There’s a reason Teddy Kennedy backed Obama, and it has nothing to do with Bill. Frankly, I knew this from the start. Anyone knowing the history of the John F. Kennedy legacy, especially where Lyndon Johnson is concerned, saw this coming a mile away. I’ve been trying to get the story before mentioning it, which finally appeared yesterday in the Post, by “sleuth” Mary Ann Akers.

There’s more to Sen. Edward Kennedy’s endorsement of Barack Obama than meets the eye. Apparently, part of the reason why the liberal lion from Massachusetts embraced Obama was because of a perceived slight at the Kennedy family’s civil rights legacy by the other Democratic presidential primary frontrunner, Sen. Hillary Rodham Clinton (D-N.Y.).

Sources say Kennedy was privately furious at Clinton for her praise of President Lyndon Baines Johnson for getting the 1964 Civil Rights Act accomplished. Jealously guarding the legacy of the Kennedy family dynasty, Senator Kennedy felt Clinton’s LBJ comments were an implicit slight of his brother, President John F. Kennedy, who first proposed the landmark civil rights initiative in a famous televised civil rights address in June 1963.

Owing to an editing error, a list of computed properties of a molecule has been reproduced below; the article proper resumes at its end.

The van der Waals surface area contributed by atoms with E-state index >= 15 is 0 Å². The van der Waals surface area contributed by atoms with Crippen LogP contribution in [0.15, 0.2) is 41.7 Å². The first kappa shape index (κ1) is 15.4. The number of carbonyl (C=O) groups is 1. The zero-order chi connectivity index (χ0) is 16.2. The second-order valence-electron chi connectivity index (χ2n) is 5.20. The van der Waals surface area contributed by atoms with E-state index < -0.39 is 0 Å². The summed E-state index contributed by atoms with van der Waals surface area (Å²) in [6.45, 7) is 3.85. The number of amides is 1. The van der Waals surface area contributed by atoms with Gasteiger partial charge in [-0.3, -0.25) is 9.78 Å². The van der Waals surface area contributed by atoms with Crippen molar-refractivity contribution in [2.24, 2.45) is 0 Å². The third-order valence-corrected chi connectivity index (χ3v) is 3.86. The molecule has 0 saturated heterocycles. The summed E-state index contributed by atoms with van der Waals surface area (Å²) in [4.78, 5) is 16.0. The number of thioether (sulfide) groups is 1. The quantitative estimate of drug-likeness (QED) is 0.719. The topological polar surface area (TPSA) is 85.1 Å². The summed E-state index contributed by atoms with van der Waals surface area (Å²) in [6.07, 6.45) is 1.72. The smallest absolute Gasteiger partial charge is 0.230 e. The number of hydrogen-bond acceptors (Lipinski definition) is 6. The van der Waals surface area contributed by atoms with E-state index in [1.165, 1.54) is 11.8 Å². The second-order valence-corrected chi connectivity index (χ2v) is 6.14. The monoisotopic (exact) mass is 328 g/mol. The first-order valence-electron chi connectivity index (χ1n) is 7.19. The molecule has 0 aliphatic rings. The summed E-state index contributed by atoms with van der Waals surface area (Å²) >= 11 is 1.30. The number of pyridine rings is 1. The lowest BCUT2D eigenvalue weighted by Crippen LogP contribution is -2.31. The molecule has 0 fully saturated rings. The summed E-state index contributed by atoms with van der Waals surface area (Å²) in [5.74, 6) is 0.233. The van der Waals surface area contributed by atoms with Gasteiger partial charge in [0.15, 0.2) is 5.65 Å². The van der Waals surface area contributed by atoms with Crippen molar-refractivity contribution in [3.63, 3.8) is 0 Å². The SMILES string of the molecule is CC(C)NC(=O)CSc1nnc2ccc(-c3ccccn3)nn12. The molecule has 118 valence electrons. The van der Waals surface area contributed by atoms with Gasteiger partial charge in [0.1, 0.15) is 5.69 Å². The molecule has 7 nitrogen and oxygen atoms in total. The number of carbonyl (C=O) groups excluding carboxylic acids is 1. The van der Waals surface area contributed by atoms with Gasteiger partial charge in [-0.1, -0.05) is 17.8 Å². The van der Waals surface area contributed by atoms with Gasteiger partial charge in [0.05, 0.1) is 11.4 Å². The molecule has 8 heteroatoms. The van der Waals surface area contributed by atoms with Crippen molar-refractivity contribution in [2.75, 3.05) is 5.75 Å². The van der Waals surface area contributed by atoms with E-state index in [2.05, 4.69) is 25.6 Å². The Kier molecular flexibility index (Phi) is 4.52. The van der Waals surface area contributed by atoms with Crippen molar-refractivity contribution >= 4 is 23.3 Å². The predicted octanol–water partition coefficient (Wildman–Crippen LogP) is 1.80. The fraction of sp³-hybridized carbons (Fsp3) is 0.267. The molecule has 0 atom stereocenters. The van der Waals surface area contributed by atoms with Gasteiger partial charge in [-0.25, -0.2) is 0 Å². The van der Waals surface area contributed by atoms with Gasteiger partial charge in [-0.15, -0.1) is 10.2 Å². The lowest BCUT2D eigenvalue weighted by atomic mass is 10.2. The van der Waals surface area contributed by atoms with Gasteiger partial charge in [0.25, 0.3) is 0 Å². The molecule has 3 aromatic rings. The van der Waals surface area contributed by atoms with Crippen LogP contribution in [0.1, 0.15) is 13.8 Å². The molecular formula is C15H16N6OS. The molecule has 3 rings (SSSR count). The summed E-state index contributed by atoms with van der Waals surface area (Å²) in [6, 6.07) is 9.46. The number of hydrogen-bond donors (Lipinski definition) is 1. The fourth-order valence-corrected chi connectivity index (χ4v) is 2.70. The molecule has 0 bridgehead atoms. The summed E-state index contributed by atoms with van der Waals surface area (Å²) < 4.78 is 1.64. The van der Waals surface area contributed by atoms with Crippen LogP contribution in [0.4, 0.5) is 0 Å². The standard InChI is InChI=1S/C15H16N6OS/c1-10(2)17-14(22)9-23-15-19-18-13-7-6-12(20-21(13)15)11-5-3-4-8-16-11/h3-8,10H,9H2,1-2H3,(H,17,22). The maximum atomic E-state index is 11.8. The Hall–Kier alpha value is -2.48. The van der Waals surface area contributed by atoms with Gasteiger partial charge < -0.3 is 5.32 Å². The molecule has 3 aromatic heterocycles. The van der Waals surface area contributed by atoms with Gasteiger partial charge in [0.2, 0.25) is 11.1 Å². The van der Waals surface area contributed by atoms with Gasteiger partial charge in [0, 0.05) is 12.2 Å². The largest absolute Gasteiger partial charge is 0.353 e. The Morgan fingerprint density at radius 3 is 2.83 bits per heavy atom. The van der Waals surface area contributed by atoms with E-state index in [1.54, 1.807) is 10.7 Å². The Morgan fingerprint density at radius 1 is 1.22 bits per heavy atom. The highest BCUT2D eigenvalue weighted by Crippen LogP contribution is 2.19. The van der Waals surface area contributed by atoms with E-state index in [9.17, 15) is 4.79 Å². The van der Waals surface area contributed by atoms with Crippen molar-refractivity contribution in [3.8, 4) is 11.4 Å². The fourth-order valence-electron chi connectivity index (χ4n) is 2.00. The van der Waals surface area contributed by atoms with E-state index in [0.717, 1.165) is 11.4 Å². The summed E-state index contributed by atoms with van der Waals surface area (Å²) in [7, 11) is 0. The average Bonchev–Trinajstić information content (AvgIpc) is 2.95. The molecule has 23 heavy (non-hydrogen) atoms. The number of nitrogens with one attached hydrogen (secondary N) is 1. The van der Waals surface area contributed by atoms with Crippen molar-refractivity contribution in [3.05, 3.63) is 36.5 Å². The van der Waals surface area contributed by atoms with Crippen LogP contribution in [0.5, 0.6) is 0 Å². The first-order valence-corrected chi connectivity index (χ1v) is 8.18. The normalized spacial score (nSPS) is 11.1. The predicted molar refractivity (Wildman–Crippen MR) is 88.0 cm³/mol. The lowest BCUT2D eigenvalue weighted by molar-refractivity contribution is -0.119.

One anonymous source described Kennedy as having a “meltdown” in reaction to Clinton’s comments. … ..

Read Jon Swift. The graphic alone will get your attention.

Lots to talk about. Including McCain’s bid to move the Republican party in a new direction. Very interesting what’s going on.

The most interesting foreign policy blog post today, however, comes from Larry Johnson. It’s a must read.

We’ll also talk about Hill and Bill. You won’t want to miss this one.

Hope you can join me.

UPDATE: Reader BuckHill:

Well, Teddy does have a history of these things. He kept Sargent Shriver off the dem ticket in 68 cause he didn’t want a Kennedy in-law getting a shot at the Presidency, before a Kennedy (read:Me) and who can forget his ill-fated attempt to unseat Jimmy Carter in 1980, taking that all the way to the convention, even though Carter crushed him in the primaries. I doubt Carter could have won the election anyway, but Teddy’s divisive campaign thoroughly took all of the energy out of the convention. None of this is surprising to me. It fits a pattern. read more in the comment section below